Almost 3 years ago my mother in law had a massive stroke. Fortunately my father in law found her right away, and she was rushed to the hospital and treated. They say receiving treatment in the first 3 hours is crucial. We weren't sure if she'd make it, and if so, what the damage would be. Miraculously, she is almost completely physically recovered. She and her doctor speak of a weakness in her right arm, but you wouldn't know it from how active she is, continuing to swim (she's a Senior Olympics gold medalist) and doing all her regular activities. But her speech... She has such a difficult time with all of her language skills, not just speaking but also reading and writing. She has been through so many different therapies and tries so hard, and still she has such difficulty. Shortly after the stroke my husband and I would say to her "it's OK, we spend most of our lives trying to figure out what the May Queen is saying." She was so shy about speaking. She's a perfectionist, and didn't want to speak if she couldn't get it right. She wouldn't play bridge with her friends. She didn't want to go out. But we all pestered her and encouraged her and wouldn't let her give up. And it has gotten better. A little. Some sentences are perfectly clear, some are a mixed bag, and some are just a garbled mess. And we try to understand as best we can. But I'm struck by how frustrating it must be for her. To have so many thoughts and opinions in her head, and not be able to get them out. When any small comment, such as "What a beautiful flower" is hard to express, how many times a day does she decide it's just not worth the effort? And how many times a day do we, in interacting with her, decide the same thing?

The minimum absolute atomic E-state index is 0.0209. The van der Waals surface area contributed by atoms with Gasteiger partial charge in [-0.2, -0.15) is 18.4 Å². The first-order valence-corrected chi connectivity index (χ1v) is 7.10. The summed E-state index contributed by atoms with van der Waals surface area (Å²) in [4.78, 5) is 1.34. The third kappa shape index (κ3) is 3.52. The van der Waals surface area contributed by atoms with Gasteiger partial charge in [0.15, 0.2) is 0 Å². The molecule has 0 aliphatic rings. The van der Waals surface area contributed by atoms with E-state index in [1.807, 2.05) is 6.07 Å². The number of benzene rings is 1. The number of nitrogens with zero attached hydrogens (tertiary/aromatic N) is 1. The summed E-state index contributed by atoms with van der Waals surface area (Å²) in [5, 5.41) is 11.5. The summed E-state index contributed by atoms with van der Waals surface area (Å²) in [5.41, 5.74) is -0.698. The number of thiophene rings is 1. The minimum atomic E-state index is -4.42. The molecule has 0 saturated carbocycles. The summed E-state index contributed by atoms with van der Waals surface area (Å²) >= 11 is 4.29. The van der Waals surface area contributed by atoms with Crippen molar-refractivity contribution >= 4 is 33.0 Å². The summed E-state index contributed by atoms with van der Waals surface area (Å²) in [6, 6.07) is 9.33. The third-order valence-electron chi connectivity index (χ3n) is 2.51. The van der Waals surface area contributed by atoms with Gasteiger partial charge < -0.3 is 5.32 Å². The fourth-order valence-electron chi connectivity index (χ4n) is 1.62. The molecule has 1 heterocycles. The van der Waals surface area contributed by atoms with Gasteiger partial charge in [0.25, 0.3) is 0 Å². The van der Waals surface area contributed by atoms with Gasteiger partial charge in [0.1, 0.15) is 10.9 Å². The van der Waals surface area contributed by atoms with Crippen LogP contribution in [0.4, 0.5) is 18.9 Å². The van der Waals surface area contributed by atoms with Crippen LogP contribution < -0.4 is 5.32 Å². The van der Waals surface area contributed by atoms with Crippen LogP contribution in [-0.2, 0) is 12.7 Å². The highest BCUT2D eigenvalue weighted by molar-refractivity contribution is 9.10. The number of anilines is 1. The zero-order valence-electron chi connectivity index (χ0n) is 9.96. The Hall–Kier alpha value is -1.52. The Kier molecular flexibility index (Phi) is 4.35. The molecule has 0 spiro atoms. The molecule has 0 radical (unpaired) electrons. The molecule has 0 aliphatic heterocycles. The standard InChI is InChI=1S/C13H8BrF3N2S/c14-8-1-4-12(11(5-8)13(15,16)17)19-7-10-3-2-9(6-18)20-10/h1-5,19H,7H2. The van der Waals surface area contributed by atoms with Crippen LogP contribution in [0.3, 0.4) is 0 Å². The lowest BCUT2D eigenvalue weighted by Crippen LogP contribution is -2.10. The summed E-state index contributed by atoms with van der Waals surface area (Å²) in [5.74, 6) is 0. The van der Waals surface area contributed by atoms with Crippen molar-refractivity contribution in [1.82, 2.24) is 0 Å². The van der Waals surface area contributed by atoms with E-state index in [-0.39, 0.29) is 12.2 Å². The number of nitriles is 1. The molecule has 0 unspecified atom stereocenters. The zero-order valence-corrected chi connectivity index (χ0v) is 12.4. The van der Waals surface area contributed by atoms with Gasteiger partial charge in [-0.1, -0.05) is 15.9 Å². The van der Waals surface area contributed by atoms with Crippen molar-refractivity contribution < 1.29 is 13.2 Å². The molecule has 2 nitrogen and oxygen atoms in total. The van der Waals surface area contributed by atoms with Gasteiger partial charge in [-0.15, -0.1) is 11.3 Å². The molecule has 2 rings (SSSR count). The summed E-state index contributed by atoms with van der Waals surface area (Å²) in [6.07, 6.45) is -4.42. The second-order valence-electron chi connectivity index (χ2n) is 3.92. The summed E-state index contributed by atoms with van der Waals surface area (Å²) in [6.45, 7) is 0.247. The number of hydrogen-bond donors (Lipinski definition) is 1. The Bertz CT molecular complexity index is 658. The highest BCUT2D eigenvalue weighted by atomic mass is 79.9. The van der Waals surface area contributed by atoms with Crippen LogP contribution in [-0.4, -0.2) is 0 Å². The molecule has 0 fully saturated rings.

The May Queen will never remember her Grandmother as someone who talked normally. She said to me the other day "sometimes I just can't understand a word that Grandma says!" I try to explain to her what happened, but she doesn't understand. But, thankfully, she still interacts with her. She still loves her. Last fall Grandma and Grandpa were visiting, and my husband and I were out for the night, so they were putting the May Queen to bed. MQ insisted that Grandma read her 2 bedtimes stories, despite Grandma's urging that Grandpa read instead. "No, you try!" MQ said firmly as she patted the bed next to her. So Grandma sat and struggled through the first story. When she finished MQ said "now I'll read the next one."
My mother in law had a huge smile and tears in her eyes as she told us that story. And we are all so glad that everyone made the effort.